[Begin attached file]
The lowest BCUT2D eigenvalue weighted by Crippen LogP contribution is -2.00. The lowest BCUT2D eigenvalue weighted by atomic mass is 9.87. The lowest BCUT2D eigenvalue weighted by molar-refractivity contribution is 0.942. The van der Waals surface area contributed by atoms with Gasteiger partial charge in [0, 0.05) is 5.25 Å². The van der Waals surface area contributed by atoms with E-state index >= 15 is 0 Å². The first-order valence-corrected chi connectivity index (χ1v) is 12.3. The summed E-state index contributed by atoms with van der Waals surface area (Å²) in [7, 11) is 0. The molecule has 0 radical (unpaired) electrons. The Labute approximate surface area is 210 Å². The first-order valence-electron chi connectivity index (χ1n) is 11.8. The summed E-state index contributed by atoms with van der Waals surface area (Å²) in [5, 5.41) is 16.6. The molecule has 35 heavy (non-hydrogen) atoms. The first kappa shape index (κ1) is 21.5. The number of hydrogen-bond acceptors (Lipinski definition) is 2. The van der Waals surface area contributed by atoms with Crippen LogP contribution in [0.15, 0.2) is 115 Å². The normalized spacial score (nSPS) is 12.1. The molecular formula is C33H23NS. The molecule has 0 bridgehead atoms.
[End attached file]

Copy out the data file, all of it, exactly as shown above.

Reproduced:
The lowest BCUT2D eigenvalue weighted by Crippen LogP contribution is -2.00. The lowest BCUT2D eigenvalue weighted by atomic mass is 9.87. The lowest BCUT2D eigenvalue weighted by molar-refractivity contribution is 0.942. The van der Waals surface area contributed by atoms with Gasteiger partial charge in [0, 0.05) is 5.25 Å². The van der Waals surface area contributed by atoms with E-state index >= 15 is 0 Å². The first-order valence-corrected chi connectivity index (χ1v) is 12.3. The summed E-state index contributed by atoms with van der Waals surface area (Å²) in [7, 11) is 0. The molecule has 0 radical (unpaired) electrons. The Labute approximate surface area is 210 Å². The first-order valence-electron chi connectivity index (χ1n) is 11.8. The summed E-state index contributed by atoms with van der Waals surface area (Å²) in [5, 5.41) is 16.6. The molecule has 35 heavy (non-hydrogen) atoms. The first kappa shape index (κ1) is 21.5. The number of hydrogen-bond acceptors (Lipinski definition) is 2. The van der Waals surface area contributed by atoms with Crippen LogP contribution in [0.15, 0.2) is 115 Å². The normalized spacial score (nSPS) is 12.1. The molecular formula is C33H23NS. The molecule has 0 bridgehead atoms.